Camping & Lodging


Day use only; no overnight camping. Backpackers may hike to other parts of the National Forest, but must camp at least 1/4 mile beyond the end of the paved roads.


There are hotels and motels in Tucson, AZ with something for every taste and price range.

Rules, Regulations, Precautions

  • Do not harm or remove any plant or animal. Hunting and fishing are not permitted.
  • Do not release unwanted pets or other animals in the Recreation Area. Past introductions of non-native species have caused serious ecological damage.
  • Glass containers are prohibited
  • Carry out your litter or, if you can't, deposit it in designated bins.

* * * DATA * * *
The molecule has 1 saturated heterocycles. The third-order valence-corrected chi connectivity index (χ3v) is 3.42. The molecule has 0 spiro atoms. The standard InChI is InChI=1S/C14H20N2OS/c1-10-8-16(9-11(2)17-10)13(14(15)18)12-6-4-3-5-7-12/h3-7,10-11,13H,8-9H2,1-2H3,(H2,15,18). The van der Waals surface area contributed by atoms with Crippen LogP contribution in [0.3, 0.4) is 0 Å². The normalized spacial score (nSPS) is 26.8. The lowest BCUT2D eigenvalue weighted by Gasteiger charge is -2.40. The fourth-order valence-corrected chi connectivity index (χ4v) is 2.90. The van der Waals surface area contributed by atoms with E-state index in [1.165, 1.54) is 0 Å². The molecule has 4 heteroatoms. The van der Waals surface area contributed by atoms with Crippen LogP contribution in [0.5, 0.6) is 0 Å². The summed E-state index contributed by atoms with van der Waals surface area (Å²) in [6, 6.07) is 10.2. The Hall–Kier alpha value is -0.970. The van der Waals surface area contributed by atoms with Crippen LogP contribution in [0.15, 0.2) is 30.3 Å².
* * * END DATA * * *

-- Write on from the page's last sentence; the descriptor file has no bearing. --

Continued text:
• Day use only; no overnight camping. Backpackers may hike to other parts of the National Forest, but must camp at least 1/4 mile beyond the end of the paved roads.
  • Build fires only in designated grills, using your own wood or charcoal. Wood cutting is not permitted.
  • Weapons are permitted on designated trails only.
  • Bicycles are permitted after 5 pm and before 9 am except on Wednesdays and Saturdays when no bicycles are permitted. All bicycles are restricted to the pavement.
  • Pets are prohibited.
  • No unauthorized motor vehicles are allowed.

Resources & Nearby Attractions


Cities & Towns

Parks & Monuments

Recreation & Wilderness Areas

  • Buenos Aries National Wildlife Refuge: 40 miles southwest.
  • Sabino Canyon Recreation Area: 25 miles north.
  • Coronado National Forest: Surrounds Saguaro East.
  • Cochise Stronghold Recreation Area: 77 miles east.

Historic & Points of Interest

Sabino Canyon Recreation Area
5900 N. Sabino Canyon Rd. Tucson, AZ 85750
Visitor Center: 520-749-8700.
Information / Tour Schedules: 520-749-2861
Moonlight Reservations & Group Tour Rates: 520-749-2327